Figure 1. Effect of GATA3 inhibition on primary adipocytes (A) proliferation, (B) adipogenic capacity, (C) gene expression, and (D) insulin signaling. Data are presented as mean ± SEM with representative images below each bar (A,B). The tests were conducted on 4 independent biological replicates, with at least 3 technical replicates of each. Statistical analysis for effect of GATA3 inhibition was determined by Mann–Whitney U test (* p < 0.05) for (AC) and two-way ANOVA followed by Bonferroni Posttests (* p < 0.05) for (D). Scale bars represent 200 μm.
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Figure 2. In vivo effect of GATA3 inhibition on (A) total animal weight between start and end of experiment, (B) weight of SAT tissue between treated (site of injection) and untreated (control) sites, and (C) weight of omental tissue. Bar graphs show paired data for each mouse for n = 6–12 animals per group. Statistical analysis was determined by paired (A,B) and unpaired (C) t-test (** p < 0.02, *** p < 0.01).
Figure 2. In vivo effect of GATA3 inhibition on (A) total animal weight between start and end of experiment, (B) weight of SAT tissue between treated (site of injection) and untreated (control) sites, and (C) weight of omental tissue. Bar graphs show paired data for each mouse for n = 6–12 animals per group. Statistical analysis was determined by paired (A,B) and unpaired (C) t-test (** p < 0.02, *** p < 0.01).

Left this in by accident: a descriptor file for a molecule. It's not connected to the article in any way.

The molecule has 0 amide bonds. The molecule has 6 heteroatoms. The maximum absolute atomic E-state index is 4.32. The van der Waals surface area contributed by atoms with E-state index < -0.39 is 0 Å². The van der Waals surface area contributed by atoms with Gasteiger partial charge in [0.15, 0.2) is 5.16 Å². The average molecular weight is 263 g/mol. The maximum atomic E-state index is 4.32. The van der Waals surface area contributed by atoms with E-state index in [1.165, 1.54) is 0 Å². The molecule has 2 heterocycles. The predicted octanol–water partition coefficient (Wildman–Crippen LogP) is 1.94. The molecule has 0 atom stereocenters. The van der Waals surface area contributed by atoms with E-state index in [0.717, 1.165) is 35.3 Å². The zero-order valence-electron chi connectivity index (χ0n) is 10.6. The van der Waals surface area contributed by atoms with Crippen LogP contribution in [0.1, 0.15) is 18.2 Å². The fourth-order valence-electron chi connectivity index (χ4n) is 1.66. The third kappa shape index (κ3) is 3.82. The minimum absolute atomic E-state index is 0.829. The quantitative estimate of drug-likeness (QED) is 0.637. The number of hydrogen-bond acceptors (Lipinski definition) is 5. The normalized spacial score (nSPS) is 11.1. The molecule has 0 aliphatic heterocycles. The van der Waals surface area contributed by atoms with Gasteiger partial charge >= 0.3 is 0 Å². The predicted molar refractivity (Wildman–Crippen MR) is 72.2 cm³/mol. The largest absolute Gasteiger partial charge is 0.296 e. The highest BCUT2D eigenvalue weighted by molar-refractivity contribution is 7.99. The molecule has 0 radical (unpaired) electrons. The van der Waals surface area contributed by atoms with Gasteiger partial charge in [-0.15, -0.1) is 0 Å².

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Figure 3. (A) SOD and (B) catalase levels detected from mice serum. Data are presented as mean ± SEM for n = 4–12 animals. Statistical analysis for was determined by One-way ANOVA (* p < 0.05).
Figure 3. (A) SOD and (B) catalase levels detected from mice serum. Data are presented as mean ± SEM for n = 4–12 animals. Statistical analysis for was determined by One-way ANOVA (* p < 0.05).
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Figure 4. Gene expression in the stromal vascular fraction derived from GATA-3 inhibitor-treated animals. (A) SAT at right (treatment site) and left (opposite control side) sites and (B) omental adipose tissue in vehicle control, positive control, and GATA-3 inhibitor-treated animals. Differences in gene expression levels were compared for GATA3, PPARγ, PGC1alpha, MCP-1, Adiponectin, NrF2, KEAP-1, IL-6, and IL-10. Data are presented as mean ± SEM for n = 6 replicates from 3 animals each. Statistical analysis for was determined by (A) paired t-test and (B) ANOVA (* p < 0.05).